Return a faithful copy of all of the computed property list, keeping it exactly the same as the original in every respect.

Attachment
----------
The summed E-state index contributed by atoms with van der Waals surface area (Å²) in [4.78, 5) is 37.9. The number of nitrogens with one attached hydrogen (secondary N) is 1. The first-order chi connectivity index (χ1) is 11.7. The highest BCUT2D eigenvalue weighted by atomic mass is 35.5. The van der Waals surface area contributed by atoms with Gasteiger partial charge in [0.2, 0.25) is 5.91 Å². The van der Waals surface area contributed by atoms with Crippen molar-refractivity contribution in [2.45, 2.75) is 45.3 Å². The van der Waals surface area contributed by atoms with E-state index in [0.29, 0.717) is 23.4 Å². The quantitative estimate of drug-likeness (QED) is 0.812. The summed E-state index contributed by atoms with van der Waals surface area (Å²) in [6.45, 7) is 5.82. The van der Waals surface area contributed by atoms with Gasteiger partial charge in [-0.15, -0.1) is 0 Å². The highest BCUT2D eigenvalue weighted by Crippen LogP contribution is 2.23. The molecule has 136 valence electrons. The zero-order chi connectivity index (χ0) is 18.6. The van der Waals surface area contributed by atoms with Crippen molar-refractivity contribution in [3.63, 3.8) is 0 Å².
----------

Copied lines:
The summed E-state index contributed by atoms with van der Waals surface area (Å²) in [4.78, 5) is 37.9. The number of nitrogens with one attached hydrogen (secondary N) is 1. The first-order chi connectivity index (χ1) is 11.7. The highest BCUT2D eigenvalue weighted by atomic mass is 35.5. The van der Waals surface area contributed by atoms with Gasteiger partial charge in [0.2, 0.25) is 5.91 Å². The van der Waals surface area contributed by atoms with Crippen molar-refractivity contribution in [2.45, 2.75) is 45.3 Å². The van der Waals surface area contributed by atoms with E-state index in [0.29, 0.717) is 23.4 Å². The quantitative estimate of drug-likeness (QED) is 0.812. The summed E-state index contributed by atoms with van der Waals surface area (Å²) in [6.45, 7) is 5.82. The van der Waals surface area contributed by atoms with Gasteiger partial charge in [-0.15, -0.1) is 0 Å². The highest BCUT2D eigenvalue weighted by Crippen LogP contribution is 2.23. The molecule has 136 valence electrons. The zero-order chi connectivity index (χ0) is 18.6. The van der Waals surface area contributed by atoms with Crippen molar-refractivity contribution in [3.63, 3.8) is 0 Å².